The conflicts arise from several avenues, with the most typical being over lumpen bourgeois competition between growers. The land and water are finite, and there are many without a “legal” claim who mark out a grow in the mountains. Conflicts arise over pollution of the water supply, over debts for farming supplies (it takes 10s of thousands to start a light deprivation growhouse, and thousands for a good sized outdoor grow), and competition for buyers. The imperialist trend of expansion in the typical capitalist economy extends to the underground, as well as the trend towards monopoly. While existing outside the state’s purview (to a degree) the weed economy still upholds the theories Lenin put forward. There are conflicts between “legal” pot farms and “outlaw”, because those who want to modernize the industry have access to club buyers that the outlaws, on paper, do not. However the paperwork for becoming a legal pot farm is highly convoluted and excludes many outlaw growers. Some of the restrictions include not allowing firearms on the farm, and exclude certain previous convictions. This leads to a wary attitude towards inviting the government to certify the farm. However once one farm goes legal and announces they are growing, it gives them the protection of the state and more power/influence over the outlaw growers (all they need to do is make one satellite phone call to get your ass locked up). These lumpen bourgeoisie conflicts often involve sabotage, dry-snitching, and exclusion from resources necessary for production (water, gravel, road access) and erupt into shoot-outs that lead into feuds that go on for years at times.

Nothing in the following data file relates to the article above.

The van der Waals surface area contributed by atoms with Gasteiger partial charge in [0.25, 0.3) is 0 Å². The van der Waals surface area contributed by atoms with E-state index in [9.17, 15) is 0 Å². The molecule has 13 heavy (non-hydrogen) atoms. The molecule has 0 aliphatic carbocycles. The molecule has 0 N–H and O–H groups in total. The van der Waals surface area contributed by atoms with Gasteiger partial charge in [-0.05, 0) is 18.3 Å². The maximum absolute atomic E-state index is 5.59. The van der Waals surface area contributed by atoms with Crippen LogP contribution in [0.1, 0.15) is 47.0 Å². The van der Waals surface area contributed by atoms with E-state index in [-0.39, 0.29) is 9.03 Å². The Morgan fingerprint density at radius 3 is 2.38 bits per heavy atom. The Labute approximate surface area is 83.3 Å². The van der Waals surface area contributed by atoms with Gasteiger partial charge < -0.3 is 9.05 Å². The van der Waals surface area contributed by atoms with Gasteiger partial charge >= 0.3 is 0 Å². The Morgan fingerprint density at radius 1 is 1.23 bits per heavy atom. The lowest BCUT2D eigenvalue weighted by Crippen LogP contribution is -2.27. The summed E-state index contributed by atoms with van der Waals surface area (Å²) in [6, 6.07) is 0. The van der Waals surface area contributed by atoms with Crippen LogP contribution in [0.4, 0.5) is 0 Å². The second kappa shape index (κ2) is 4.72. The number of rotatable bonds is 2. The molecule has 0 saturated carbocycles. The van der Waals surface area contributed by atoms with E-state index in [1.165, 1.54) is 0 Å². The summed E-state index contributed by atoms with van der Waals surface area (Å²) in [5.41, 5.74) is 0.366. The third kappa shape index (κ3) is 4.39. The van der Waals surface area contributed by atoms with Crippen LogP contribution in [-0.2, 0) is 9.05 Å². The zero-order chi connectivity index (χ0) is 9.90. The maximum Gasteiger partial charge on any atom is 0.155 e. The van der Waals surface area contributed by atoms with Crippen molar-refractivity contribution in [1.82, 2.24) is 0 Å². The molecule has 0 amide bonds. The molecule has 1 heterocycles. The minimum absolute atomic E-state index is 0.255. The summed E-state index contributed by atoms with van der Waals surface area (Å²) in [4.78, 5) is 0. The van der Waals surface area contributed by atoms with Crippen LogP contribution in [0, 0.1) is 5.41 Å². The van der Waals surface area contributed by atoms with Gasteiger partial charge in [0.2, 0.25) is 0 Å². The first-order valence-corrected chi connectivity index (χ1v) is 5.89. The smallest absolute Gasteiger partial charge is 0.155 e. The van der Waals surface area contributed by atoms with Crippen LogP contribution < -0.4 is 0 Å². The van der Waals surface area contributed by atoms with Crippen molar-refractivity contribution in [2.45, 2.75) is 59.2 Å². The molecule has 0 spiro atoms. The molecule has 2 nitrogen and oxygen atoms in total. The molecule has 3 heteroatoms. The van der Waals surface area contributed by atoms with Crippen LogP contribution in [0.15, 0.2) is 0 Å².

The lumpen/proletariat (trimmers, farm workers, ranch hands) are often caught in the middle. Many are homeless, they get picked up in any urban nexus and brought to live in derelict 5th wheels or plywood cabins. Some of the workers are indentured involuntarily, forced into labor by the group that runs the specific operation where they are employed. They keep control of the workers through isolation in the dangerous rural woodlands, where there is no cell reception, and the dirt roads are a confusing tangle that are booby trapped and dead end in the middle of nowhere. Workers are informed that the nearest hospital is over 1 ½ hours away and that they won’t make it to the highway if they fuck around. Another way that these lumpen-bourgeoisie keep people isolated is language barriers, with the forced laborers often being from colonized minorities and indigenous groups whose languages (like Wixarika or Mixteco) are not widely spoken. These people are made to endure terrible conditions, with the hope the boss pays at the end, or at least lets them go home at the end of the season. They also suffer in the conflicts between the bosses, with some succumbing to gunshot wounds. But the most likely result for a worker in this industry is to be cheated out of a fair wage by their boss. So many workers don’t get what they are promised and the bosses never receive any consequence for their actions. While I worked I met 2 Chicano homeless trimmers from Porterville, Ca., they were brought to the mountain by a relative of one’s baby mama who promise $100/lb they trimmed. That was in September 2020, and as of June 2021 they had not received even half of that. The bosses trick their workers because there is an asymmetrical relationship to power and to knowledge.